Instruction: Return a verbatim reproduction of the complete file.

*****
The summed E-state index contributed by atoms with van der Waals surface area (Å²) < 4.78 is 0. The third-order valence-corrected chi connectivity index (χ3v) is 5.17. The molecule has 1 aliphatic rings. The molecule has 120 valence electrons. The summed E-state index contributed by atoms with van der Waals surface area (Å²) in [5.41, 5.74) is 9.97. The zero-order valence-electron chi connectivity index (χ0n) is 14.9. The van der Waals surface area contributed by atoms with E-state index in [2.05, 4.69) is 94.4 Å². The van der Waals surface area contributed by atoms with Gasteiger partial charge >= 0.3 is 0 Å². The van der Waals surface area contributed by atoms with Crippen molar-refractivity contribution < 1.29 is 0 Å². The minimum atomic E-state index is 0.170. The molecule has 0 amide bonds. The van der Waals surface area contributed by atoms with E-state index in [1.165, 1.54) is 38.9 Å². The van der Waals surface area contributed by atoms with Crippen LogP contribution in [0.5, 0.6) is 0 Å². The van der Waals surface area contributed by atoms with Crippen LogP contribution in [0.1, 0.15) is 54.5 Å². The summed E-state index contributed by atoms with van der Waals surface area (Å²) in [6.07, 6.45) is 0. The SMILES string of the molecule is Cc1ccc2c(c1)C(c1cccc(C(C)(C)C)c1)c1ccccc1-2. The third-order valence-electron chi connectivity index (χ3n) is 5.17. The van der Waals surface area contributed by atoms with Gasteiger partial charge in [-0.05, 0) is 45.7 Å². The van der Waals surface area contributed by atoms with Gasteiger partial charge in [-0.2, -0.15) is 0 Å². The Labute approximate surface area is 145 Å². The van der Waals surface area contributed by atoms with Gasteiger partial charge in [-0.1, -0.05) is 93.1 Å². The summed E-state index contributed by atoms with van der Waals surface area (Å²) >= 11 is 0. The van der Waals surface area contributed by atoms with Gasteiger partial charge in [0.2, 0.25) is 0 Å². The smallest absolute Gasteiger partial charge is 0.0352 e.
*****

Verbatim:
The summed E-state index contributed by atoms with van der Waals surface area (Å²) < 4.78 is 0. The third-order valence-corrected chi connectivity index (χ3v) is 5.17. The molecule has 1 aliphatic rings. The molecule has 120 valence electrons. The summed E-state index contributed by atoms with van der Waals surface area (Å²) in [5.41, 5.74) is 9.97. The zero-order valence-electron chi connectivity index (χ0n) is 14.9. The van der Waals surface area contributed by atoms with E-state index in [2.05, 4.69) is 94.4 Å². The van der Waals surface area contributed by atoms with Gasteiger partial charge >= 0.3 is 0 Å². The van der Waals surface area contributed by atoms with Crippen molar-refractivity contribution < 1.29 is 0 Å². The minimum atomic E-state index is 0.170. The molecule has 0 amide bonds. The van der Waals surface area contributed by atoms with E-state index in [1.165, 1.54) is 38.9 Å². The van der Waals surface area contributed by atoms with Crippen LogP contribution in [0.5, 0.6) is 0 Å². The van der Waals surface area contributed by atoms with Crippen LogP contribution in [0.1, 0.15) is 54.5 Å². The summed E-state index contributed by atoms with van der Waals surface area (Å²) in [6.07, 6.45) is 0. The SMILES string of the molecule is Cc1ccc2c(c1)C(c1cccc(C(C)(C)C)c1)c1ccccc1-2. The third-order valence-electron chi connectivity index (χ3n) is 5.17. The van der Waals surface area contributed by atoms with Gasteiger partial charge in [-0.05, 0) is 45.7 Å². The van der Waals surface area contributed by atoms with Gasteiger partial charge in [-0.2, -0.15) is 0 Å². The Labute approximate surface area is 145 Å². The van der Waals surface area contributed by atoms with Gasteiger partial charge in [-0.1, -0.05) is 93.1 Å². The summed E-state index contributed by atoms with van der Waals surface area (Å²) >= 11 is 0. The van der Waals surface area contributed by atoms with Gasteiger partial charge in [0.2, 0.25) is 0 Å². The smallest absolute Gasteiger partial charge is 0.0352 e.